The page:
Love, writing and a peek into Islamophobia in Lisa Halliday’s Asymmetry.

Lisa Halliday’s Asymmetry is an unusual, lopsided intersection of love, art and life’s inequalities.

Asymmetry, n.

lack of equality or equivalence between parts or aspects of something; lack of symmetry.

Asymmetry* is Lisa Halliday’s first novel. The romance between twenty-something year old Alice and Ezra Blazer, an author at least four decades her senior is the central plot. It is divided into three parts: Folly, Madness and Ezra Blazer’s Desert Island Discs. Folly, which is undoubtedly my favorite section, focuses on Ezra and Alice’s relationship. Madness is the story of Iraqi-American Amar, who is detained at Heathrow on his way to visit his brother in Baghdad. It is hard to find a clearly apparent intersection of both stories and many readers might have to do a bit of decoding. The final part is a final interview with Ezra Blazer.


This was an unusual book. Halliday’s writing has been described as ‘elegant’ and it is not difficult to see why. The prose is atypical and the premise of the book is even more so. “Folly” is exquisitely written, her tender depiction of the love story makes you almost forget that Ezra is aged, old enough to be Alice’s grandfather. Alice and Ezra’s affair, however, is punctuated by reminders of the age difference between them. His multiple ailments, chronic back pain and hospital visits do not permit you to forget.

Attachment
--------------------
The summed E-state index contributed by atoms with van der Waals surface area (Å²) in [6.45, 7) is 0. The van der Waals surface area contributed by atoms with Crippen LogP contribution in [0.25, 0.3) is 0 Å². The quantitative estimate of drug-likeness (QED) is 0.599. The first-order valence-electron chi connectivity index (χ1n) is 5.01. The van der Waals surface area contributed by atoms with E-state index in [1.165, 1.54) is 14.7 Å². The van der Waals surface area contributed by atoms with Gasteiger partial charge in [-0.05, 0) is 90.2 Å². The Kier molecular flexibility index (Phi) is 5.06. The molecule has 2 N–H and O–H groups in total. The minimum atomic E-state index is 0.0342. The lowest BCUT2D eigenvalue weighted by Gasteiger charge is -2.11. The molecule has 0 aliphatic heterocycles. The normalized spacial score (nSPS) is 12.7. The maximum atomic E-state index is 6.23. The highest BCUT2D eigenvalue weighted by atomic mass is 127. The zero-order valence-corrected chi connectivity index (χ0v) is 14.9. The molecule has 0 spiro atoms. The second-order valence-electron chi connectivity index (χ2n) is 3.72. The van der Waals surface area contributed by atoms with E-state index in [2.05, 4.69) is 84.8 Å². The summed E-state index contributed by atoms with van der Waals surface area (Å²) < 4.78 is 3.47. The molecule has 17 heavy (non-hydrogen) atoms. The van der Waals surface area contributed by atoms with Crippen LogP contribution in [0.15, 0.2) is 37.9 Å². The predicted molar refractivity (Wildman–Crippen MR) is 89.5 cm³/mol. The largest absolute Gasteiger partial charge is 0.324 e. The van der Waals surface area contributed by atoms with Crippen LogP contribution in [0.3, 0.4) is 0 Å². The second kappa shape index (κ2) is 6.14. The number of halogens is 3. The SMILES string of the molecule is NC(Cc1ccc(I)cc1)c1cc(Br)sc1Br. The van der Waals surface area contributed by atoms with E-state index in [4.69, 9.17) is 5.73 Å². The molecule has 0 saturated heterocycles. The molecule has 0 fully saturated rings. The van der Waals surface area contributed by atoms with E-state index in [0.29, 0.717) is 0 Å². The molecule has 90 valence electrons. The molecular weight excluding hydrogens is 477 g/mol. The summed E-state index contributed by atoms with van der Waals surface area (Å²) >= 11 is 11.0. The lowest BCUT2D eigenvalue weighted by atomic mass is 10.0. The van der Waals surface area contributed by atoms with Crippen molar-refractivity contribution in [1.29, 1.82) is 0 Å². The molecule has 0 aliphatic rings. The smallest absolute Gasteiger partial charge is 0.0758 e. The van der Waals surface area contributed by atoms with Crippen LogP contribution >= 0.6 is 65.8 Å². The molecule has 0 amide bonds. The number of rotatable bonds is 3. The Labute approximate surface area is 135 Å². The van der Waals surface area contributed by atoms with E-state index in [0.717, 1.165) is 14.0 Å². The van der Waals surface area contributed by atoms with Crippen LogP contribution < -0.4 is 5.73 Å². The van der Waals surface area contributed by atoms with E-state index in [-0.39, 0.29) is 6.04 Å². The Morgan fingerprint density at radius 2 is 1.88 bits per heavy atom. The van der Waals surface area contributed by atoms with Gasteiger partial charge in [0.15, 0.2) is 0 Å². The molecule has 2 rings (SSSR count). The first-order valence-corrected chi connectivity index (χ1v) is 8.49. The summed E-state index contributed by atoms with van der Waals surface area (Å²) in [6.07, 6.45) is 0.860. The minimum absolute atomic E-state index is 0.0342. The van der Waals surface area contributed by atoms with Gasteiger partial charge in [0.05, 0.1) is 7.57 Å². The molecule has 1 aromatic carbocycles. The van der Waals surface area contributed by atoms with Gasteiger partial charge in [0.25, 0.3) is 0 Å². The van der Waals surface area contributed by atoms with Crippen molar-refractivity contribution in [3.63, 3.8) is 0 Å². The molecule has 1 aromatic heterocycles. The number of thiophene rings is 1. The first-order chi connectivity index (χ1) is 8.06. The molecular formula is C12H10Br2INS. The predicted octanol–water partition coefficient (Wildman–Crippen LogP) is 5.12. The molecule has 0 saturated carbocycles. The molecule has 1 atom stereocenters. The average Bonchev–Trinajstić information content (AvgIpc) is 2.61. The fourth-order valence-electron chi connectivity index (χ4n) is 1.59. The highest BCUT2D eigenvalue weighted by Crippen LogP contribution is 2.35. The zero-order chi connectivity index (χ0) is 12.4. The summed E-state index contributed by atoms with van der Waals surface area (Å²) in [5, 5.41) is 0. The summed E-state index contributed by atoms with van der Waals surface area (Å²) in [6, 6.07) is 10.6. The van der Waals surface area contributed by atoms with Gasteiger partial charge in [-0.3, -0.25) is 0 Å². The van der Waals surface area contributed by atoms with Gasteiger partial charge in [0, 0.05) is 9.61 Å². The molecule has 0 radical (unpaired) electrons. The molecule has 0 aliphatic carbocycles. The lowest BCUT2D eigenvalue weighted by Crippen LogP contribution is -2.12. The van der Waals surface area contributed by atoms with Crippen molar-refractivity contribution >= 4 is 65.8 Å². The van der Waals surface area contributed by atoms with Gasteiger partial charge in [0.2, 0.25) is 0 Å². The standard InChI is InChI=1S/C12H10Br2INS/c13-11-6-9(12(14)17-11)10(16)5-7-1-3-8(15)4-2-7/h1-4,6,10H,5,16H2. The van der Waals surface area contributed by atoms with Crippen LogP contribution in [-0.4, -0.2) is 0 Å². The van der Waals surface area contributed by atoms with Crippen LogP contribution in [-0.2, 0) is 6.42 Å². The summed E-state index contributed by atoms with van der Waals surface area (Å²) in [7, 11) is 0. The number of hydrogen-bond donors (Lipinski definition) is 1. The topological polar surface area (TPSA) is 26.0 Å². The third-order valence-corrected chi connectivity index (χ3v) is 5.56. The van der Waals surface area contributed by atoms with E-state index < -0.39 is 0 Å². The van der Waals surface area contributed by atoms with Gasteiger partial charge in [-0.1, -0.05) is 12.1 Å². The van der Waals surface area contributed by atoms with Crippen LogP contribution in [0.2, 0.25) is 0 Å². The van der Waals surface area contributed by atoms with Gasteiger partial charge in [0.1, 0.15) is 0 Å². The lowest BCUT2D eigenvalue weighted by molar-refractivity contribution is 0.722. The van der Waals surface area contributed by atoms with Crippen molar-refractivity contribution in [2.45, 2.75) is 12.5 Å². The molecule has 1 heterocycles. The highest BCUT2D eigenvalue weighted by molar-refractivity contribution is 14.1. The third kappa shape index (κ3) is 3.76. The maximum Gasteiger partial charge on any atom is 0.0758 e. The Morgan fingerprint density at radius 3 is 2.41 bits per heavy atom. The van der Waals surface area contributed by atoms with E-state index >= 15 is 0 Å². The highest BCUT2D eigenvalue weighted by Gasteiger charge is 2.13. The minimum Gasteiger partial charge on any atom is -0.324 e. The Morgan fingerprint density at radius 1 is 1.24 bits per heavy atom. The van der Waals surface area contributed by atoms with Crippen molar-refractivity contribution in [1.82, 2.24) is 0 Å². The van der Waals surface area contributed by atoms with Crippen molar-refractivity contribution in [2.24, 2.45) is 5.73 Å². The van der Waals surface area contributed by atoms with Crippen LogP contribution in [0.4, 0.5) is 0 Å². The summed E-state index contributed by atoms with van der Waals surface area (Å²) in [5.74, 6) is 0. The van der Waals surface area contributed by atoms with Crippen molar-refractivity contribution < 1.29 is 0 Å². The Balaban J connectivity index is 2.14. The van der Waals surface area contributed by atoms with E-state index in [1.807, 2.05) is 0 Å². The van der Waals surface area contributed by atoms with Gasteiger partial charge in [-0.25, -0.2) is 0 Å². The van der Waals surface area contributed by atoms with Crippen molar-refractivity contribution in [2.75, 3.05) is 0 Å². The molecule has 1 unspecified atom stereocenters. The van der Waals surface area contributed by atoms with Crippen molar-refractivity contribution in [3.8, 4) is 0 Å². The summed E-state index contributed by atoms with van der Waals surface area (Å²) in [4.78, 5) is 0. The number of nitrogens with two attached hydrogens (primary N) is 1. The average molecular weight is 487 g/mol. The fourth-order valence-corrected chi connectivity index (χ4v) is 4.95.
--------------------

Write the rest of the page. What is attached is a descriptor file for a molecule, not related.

I also enjoyed reading about Amar’s childhood, family and life in Iraq. His time in detention really underscores the extent of post 9/11 islamophobia. I understood the cautiousness of immigration but it’s also sad to think that people’s families actually still live in these countries. Thus, people need to visit.

Lisa Halliday's Asymmetry

If you're feeling for something unusual and well written, try Lisa Halliday's Asymmetry. Click To Tweet

What I didn’t enjoy

Although superbly paced and virtually a page turner at the start, the second part is full of political jargon and seems almost entirely disconnected from the first. Still, the storytelling is always fascinating. I hated that I read the entire second segment WAITING for a big intersection that never really happened. Also, I never fully understood Alice’s character and her motivations. It just felt like a missing limb.

Lisa Halliday inhabits her characters well and the reading experience is strangely enjoyable. Click To Tweet


I have to say I enjoyed this book, especially the first half. Halliday inhabits her characters well and the reading experience is strangely enjoyable. Even in the second part and toward the end when I was lost, I couldn’t stop reading. The dry humor in this book is often laugh-out-loud funny. It’s really hard to explain, but you’ll only get it if you read the book. If you’re feeling for something unusual and well written, try this.

Lisa Halliday's Asymmetry is an unusual intersection of love, art and life's inequalities. Read this review! @simonbooks Click To Tweet

*I received an advance readers copy of this book from the publishers via Netgalley in exchange for an honest review.

My rating: Somewhere between 3/5 and 4/5 stars


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Enjoyed this review? Read my review of Michelle Frances’ debut psychological thriller, The Girlfriend, here.